BVI News

Nearly $190 million in gov’t coffers

Up till June 3 this year, government had almost $190 million scattered across multiple bank accounts.

Premier Andrew Fahie gave that indication while responding to questions from Opposition Leader Marlon Penn in the House of Assembly on Friday.

He said the government had a total net balance of $187,242,555. This represents $9.3 million less than the $196,611,354 the VIP government met when they took office back in February 2019.

Consolidated and Reserve Fund comparisons

Of the June total presented, $50,092,918 came from the territory’s Consolidated Fund, $72,073,912 was derived from the Reserve Fund, and $30,701,146 from the Development Fund.

The Consolidated Fund was $19.3 million less than the $69,407,654 recorded in February 2019. The Development Fund decreased by $5.2 million from the $35,962,19 available around the corresponding period last year. However, the Reserve Fund has seen an increase of $12.3 million from the $59,750,558 presented for late February.

Consolidated Fund fluctuates

Prior to announcing the figures, Premier Fahie reiterated on several occasions that the Consolidation Fund total often fluctuates.

“This means that as revenue come in, monies are taken out from those revenues to pay government’s outstanding bills,” Fahie said.

“Remember, the balance always only reflect a specific time frame hence why it is always difficult to accurately compare the balance of one financial period to a next, because although the revenues may slightly differ, the expenditures are usually significantly different,” he added.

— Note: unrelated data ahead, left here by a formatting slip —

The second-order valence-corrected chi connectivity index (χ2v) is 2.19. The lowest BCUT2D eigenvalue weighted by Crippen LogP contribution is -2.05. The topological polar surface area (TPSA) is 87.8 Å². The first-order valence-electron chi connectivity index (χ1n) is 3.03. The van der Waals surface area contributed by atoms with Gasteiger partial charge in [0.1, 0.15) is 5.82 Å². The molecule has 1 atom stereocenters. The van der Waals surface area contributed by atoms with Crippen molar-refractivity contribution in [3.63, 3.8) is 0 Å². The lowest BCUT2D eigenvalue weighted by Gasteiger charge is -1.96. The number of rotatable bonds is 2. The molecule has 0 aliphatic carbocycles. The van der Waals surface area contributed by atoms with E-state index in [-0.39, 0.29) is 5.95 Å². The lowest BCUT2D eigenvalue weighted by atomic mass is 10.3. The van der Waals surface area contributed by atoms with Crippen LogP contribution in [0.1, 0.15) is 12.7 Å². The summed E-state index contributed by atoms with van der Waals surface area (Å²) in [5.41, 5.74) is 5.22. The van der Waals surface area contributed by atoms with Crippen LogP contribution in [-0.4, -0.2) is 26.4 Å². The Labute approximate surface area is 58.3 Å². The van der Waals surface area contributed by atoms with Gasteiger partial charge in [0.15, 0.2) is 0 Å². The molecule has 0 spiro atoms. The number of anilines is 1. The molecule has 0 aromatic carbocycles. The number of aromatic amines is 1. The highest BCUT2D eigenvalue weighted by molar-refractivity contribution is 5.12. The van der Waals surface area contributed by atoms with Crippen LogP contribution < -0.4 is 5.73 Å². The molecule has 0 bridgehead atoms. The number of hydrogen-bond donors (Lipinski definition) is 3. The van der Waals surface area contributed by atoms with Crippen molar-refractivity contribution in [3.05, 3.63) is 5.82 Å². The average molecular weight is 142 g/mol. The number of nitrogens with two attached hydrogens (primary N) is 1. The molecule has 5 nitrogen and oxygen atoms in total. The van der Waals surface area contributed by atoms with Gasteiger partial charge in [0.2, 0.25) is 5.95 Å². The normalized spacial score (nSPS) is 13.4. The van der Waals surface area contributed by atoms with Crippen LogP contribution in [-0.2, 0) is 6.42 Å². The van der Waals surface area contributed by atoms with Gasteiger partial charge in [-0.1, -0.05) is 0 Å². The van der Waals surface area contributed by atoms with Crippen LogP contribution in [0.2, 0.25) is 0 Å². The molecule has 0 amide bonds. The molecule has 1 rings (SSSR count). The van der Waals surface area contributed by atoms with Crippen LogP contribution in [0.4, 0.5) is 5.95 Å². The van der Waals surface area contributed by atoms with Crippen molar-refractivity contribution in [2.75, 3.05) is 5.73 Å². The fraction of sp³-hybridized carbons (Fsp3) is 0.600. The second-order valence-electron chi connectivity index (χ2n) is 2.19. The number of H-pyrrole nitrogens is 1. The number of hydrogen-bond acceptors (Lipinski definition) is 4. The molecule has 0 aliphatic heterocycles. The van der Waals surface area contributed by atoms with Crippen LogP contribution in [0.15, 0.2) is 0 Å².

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6 Comments

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  1. Yum says:

    Now that all the politicians know how much money is in the coffers they will be staying up at night scheming to figure out how to get their hands on the money. Watch and see new announcements being made shortly.

    Like 15
  2. Earl says:

    So I guess the BVI wasn’t broke as he said before election !

    Like 14
    Dislike 1
  3. The Truth says:

    That’s nothing if a disaster strikes again causing billions in damages. Be wary of the spend spend spend folk. The economy is uncertain around the world. Be mindful.

  4. BS! says:

    “ Remember, the balance always only reflect a specific time frame hence why it is always difficult to accurately compare the balance of one financial period to a next, because although the revenues may slightly differ, the expenditures are usually significantly different,” he added.”

    NONSENSE. Any 1st grader knows that if I start off with six mangoes from yesterday and pick 10 more mangoes today but ate 3 and give away 9, I am left with 4 mangoes when I go to bed to carry over tomorrow.

    So, if 1 January 2018, I start off with $M received $M and spent $M in calendar year 2018, I will left with $M at 31 December 2018. I do the same calculations with the same period and period end dates for calendar years 2019 and 2020. Tell me please, where is the difficulty in providing the information from one period to the next, once each year’s revenues and expenditures are properly classified?

    Like 5
    Dislike 1
  5. hmmm says:

    All board stipends were increased, Almost all of the failed VIP candidates were given high level jobs. New vehicles. Un-necessary court cases. Unwarranted security bill, etc…… While revenue in financial services continue to decline. No surprise at all.

    Like 10
    Dislike 1
  6. Tax payer says:

    How much is in the payoff, kickback, embezzlement, pocketing fund ?

    Like 6
    Dislike 1

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